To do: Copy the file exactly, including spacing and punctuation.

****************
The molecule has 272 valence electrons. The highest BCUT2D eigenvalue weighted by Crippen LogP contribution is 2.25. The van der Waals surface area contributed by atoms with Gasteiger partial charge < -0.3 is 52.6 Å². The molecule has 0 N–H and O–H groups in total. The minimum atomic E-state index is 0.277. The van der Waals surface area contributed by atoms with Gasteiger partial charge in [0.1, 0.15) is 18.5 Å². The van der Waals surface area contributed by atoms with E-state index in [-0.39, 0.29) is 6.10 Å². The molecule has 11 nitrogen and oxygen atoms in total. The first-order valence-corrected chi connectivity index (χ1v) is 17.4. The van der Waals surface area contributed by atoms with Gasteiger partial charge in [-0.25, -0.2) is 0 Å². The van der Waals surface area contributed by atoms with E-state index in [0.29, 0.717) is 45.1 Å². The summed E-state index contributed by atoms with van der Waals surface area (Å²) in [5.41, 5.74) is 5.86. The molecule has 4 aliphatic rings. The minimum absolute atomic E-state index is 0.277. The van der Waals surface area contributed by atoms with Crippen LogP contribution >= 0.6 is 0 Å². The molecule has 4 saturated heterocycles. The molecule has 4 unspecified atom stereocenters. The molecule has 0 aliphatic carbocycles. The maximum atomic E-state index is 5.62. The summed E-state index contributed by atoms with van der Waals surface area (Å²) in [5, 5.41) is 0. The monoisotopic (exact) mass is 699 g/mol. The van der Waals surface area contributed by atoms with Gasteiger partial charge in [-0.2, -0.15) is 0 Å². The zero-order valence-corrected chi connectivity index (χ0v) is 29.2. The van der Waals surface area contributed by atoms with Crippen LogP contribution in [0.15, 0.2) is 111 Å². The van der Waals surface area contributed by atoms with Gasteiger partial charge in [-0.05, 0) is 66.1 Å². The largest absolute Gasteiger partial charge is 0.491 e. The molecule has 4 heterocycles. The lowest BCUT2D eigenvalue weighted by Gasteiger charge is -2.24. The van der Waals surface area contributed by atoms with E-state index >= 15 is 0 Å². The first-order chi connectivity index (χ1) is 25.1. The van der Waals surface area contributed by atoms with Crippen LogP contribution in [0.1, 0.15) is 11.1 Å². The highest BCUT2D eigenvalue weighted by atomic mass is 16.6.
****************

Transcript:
The molecule has 272 valence electrons. The highest BCUT2D eigenvalue weighted by Crippen LogP contribution is 2.25. The van der Waals surface area contributed by atoms with Gasteiger partial charge < -0.3 is 52.6 Å². The molecule has 0 N–H and O–H groups in total. The minimum atomic E-state index is 0.277. The van der Waals surface area contributed by atoms with Gasteiger partial charge in [0.1, 0.15) is 18.5 Å². The van der Waals surface area contributed by atoms with E-state index in [-0.39, 0.29) is 6.10 Å². The molecule has 11 nitrogen and oxygen atoms in total. The first-order valence-corrected chi connectivity index (χ1v) is 17.4. The van der Waals surface area contributed by atoms with Gasteiger partial charge in [-0.25, -0.2) is 0 Å². The van der Waals surface area contributed by atoms with E-state index in [0.29, 0.717) is 45.1 Å². The summed E-state index contributed by atoms with van der Waals surface area (Å²) in [5.41, 5.74) is 5.86. The molecule has 4 aliphatic rings. The minimum absolute atomic E-state index is 0.277. The van der Waals surface area contributed by atoms with Crippen LogP contribution >= 0.6 is 0 Å². The molecule has 4 saturated heterocycles. The molecule has 4 unspecified atom stereocenters. The molecule has 0 aliphatic carbocycles. The maximum atomic E-state index is 5.62. The summed E-state index contributed by atoms with van der Waals surface area (Å²) in [5, 5.41) is 0. The monoisotopic (exact) mass is 699 g/mol. The van der Waals surface area contributed by atoms with Gasteiger partial charge in [-0.2, -0.15) is 0 Å². The zero-order valence-corrected chi connectivity index (χ0v) is 29.2. The van der Waals surface area contributed by atoms with Crippen LogP contribution in [0.15, 0.2) is 111 Å². The van der Waals surface area contributed by atoms with Gasteiger partial charge in [-0.05, 0) is 66.1 Å². The largest absolute Gasteiger partial charge is 0.491 e. The molecule has 4 heterocycles. The lowest BCUT2D eigenvalue weighted by Gasteiger charge is -2.24. The van der Waals surface area contributed by atoms with E-state index >= 15 is 0 Å². The first-order chi connectivity index (χ1) is 25.1. The van der Waals surface area contributed by atoms with Crippen LogP contribution in [0.1, 0.15) is 11.1 Å². The highest BCUT2D eigenvalue weighted by atomic mass is 16.6.